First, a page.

Theodore M. Drange
Pastor Wilson divided his first rebuttal into two parts, one in which he attacked my opening statement and another part in which he supplemented his own opening statement by dealing further with his Transcendental Argument for God (TAG). I shall here address only the first part. The second part will be taken up when I again discuss TAG in my next rebuttal. My task here will be just to defend what I wrote in my opening statement. I presented two arguments for the nonexistence of the Christian God, the Argument from Nonbelief (ANB) and the Argument from Confusion (AC). In what follows, I shall discuss Pastor Wilson’s objections to those two arguments.
The Argument from Nonbelief (ANB)
Put briefly, ANB says that we have good evidence for the nonexistence of the God of Christianity in the fact that at least 2/3 of the earth’s population consists of people who do not believe the gospel message (that God has a divine son, sent to save the world). If the deity in question were to exist, then the earth’s situation probably would not be that way, for it is clear from the Bible and from the way Christians conceive of their deity that he very much wants people to be aware of the truth of the gospel message. Thus, the fact that there are so many nonbelievers counts against the existence of the Christian God.
Pastor Wilson paraphrased ANB as follows: “if the God of Christians existed He would surely have done far more than He has done to save lost humanity.” This is not quite an accurate formulation. I did point out that ANB does receive some support from the premise that the biblical God wants all humans to be saved, which requires that they accept the gospel message (and so God must want people to be believers rather than nonbelievers). However, that is just one argument among many. It is by no means the sole basis for ANB. In my opening statement, I gave several reasons in its support, most of them making no reference at all to the issue of salvation.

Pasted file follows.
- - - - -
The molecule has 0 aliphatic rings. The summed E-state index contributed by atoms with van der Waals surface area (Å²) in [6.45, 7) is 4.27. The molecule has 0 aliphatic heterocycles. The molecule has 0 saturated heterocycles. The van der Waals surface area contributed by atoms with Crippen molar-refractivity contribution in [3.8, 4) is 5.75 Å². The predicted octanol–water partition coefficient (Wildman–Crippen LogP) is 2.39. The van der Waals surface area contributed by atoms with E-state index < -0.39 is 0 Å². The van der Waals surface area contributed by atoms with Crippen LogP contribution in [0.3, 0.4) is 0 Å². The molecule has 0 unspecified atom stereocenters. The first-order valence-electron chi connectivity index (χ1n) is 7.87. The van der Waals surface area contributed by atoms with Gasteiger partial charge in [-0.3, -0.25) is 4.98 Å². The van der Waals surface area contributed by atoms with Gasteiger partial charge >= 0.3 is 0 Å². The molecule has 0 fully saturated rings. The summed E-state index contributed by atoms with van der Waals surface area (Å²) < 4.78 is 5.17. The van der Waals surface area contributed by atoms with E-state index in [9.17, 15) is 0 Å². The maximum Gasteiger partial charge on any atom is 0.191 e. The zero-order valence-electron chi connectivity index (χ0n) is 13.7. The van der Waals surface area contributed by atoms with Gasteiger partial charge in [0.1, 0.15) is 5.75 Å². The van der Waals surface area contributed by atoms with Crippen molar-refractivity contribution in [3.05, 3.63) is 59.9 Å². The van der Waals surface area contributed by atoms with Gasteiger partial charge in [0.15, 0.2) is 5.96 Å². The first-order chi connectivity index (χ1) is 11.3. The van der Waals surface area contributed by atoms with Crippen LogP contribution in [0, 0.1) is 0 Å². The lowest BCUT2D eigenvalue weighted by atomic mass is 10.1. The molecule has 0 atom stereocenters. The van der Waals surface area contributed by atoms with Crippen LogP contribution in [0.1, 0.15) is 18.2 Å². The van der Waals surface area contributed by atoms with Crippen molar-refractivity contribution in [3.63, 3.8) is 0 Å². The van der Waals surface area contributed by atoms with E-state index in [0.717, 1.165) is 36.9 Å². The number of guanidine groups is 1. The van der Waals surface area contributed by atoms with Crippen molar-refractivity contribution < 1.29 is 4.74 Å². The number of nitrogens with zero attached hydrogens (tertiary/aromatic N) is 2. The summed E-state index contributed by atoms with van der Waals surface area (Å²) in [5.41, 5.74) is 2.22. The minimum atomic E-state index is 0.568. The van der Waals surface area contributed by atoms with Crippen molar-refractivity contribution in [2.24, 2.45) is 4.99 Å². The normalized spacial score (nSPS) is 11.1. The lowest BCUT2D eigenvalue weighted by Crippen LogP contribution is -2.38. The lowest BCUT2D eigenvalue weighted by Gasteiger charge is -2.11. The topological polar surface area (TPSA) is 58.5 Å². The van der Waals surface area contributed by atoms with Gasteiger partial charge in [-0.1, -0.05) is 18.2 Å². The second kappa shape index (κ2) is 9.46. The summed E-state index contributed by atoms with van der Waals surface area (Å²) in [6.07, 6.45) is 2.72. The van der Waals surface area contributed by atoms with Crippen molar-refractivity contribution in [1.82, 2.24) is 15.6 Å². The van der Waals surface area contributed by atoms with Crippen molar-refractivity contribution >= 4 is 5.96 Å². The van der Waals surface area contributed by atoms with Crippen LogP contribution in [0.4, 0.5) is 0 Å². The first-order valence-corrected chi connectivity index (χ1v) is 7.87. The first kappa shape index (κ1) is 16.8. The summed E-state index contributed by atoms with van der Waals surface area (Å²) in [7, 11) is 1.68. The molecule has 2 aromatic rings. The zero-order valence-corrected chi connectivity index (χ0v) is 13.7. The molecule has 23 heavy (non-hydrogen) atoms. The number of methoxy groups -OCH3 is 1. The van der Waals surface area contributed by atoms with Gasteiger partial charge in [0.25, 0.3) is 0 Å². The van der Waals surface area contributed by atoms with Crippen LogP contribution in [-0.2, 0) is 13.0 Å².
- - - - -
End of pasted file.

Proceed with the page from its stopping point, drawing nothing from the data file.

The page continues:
Let me first take up Wilson’s objections to the salvation argument. He apparently rejects the premise that God loves every person and desires every person to be saved. He says, “the teaching of the whole Bible is against this supposition.” According to Wilson, at the beginning of time God picked certain people to be saved and “He passes by those who were not predestined to salvation.” And those who were “passed by” are “by nature an object of wrath, and God hates [them].” I disagree with this interpretation of the Bible, and I think most Christians would reject it. Several biblical verses say or imply that God wants every person, without exception, to be saved. For example, according to I Tim. 2:6, Christ gave himself as a ransom for all. That is, God not only desires every person to be saved but he performed a sacrifice to make it possible. If you agree with that, then you need to reject Wilson’s interpretation of Scripture.
I Tim. 2:4 says that God wants all men to come to know the truth. Pastor Wilson maintains that what that means is “all kinds of men” According to him, although it doesn’t actually say “kinds of men,” that can be inferred from earlier verses, in particular I Tim. 2:1-2. Well, I have scrutinized those verses, but see nothing in them that would support his interpretation. Also, I have looked at dozens of different translations of I Tim. 2:4, and not a single one has “all kinds of men” or anything equivalent to that. If that was the original author’s meaning, then it is certainly odd that not a single translator captured it clearly, yet Pastor Wilson is able to do so.
It would be quite obscure to declare, “God wants all kinds of men to come to know the truth.” What are those “kinds”? Short men? Oriental men? Left-handed men? How about non-Christians? Does God want non-Christians to come to know the truth? Pastor Wilson should address this question. If God does want them to come to know the truth, then we are back with ANB, and an explanation is needed for how it is that 2/3 of the earth’s population does not know the truth. On the other hand, if non-Christians are not among Wilson’s “kinds of men,” then he needs to clarify exactly what those “kinds” are supposed to be.